XSS Illustration
XSS Illustration

XSS Examples

Before you can start taking steps to stop Cross-Site Scripting attacks on the website, it is critical to understand the problem. What is it that the hackers exploit? What are the common weaknesses that often lead to XSS attacks? Here are some of the examples that will help developers and security experts.

How to Prevent XSS Attacks?

No business can afford to lose the trust of its users by executing commands that actually risk their information. That is exactly why detection, prevention, and remediation are always a pressing issue with vulnerabilities like XSS. Although many companies think of it as a smaller issue, the implications can be huge. The data breach, financial losses, and loss of customer trust are only some of the damages XSS can cause.

A lot of organizations presume that cross-site scripting isn’t exactly a pressing issue. It doesn’t actually put server or database in grave danger after all. However, they should understand that if users are compromised, sooner or later, the problems will challenge your website security.


Web application developers should fundamentally analyze code for smarter interpretation. The user inputs should be filtered from the malicious chain of commands. Malicious codes are widely injected in GET or POST parameter. Both reflective and persistent cross-site scripting vulnerabilities can be dealt with validation.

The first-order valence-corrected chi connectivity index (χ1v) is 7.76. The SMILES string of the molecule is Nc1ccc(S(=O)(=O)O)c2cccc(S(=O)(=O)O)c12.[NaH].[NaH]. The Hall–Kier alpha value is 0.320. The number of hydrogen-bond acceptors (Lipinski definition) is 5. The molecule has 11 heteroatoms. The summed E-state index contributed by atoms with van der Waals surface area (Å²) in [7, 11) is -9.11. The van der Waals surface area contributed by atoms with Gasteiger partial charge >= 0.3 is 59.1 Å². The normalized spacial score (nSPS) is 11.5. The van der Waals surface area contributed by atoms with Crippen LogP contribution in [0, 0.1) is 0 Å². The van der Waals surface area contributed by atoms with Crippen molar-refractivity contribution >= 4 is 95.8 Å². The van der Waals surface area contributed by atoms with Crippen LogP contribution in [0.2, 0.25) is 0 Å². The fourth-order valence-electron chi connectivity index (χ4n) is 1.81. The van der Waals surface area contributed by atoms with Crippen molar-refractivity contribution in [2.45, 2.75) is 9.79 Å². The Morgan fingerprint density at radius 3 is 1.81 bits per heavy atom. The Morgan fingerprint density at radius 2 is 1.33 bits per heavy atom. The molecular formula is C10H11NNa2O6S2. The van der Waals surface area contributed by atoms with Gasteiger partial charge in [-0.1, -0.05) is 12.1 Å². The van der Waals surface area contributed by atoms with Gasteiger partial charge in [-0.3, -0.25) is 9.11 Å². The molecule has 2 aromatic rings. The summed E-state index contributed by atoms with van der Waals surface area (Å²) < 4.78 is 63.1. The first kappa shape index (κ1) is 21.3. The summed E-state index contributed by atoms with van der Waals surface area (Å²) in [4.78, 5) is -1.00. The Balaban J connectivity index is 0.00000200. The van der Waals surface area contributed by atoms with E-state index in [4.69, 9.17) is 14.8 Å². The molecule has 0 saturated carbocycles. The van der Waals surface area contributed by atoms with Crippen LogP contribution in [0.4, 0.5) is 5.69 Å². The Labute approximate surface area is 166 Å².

However, validation brings several code changes leading to last-minute whitelisting and blacklisting, which often leads to rejection of real users. In-depth, the on-going analysis is required for precision.


Why should browser execute inputs as code and not just simple data? Along with validation, filtration and escaping are the best practices to avoid XSS. All the inputs including special characters should be ciphered in respective HTML or URL codes. Other than that, you can also look into inbound/outbound handling too.

Just like validation, encoding also brings its share of limitations. Encoded HTML pages can generate simple text pages, while most modern websites require additional functionalities. Similarly, URLs beginning with “javascript:” will be executed by the server irrespective of the preventive measures.


A positive XSS prevention model is incomplete with thorough testing of the input fields at regular intervals. Web application scanning has been the ultimate took for raising red flags efficiently for many years now. However, today there is a need for manual expert intervention to test web applications for logics that a machine can’t.

Manual application assessment through web application scanning can reveal vulnerabilities in detail. Moving forward, if an organization doesn’t have time, resources, or patience to mend found vulnerabilities, a web application firewall can prevent your application from executing malicious inputs, securing you and your users.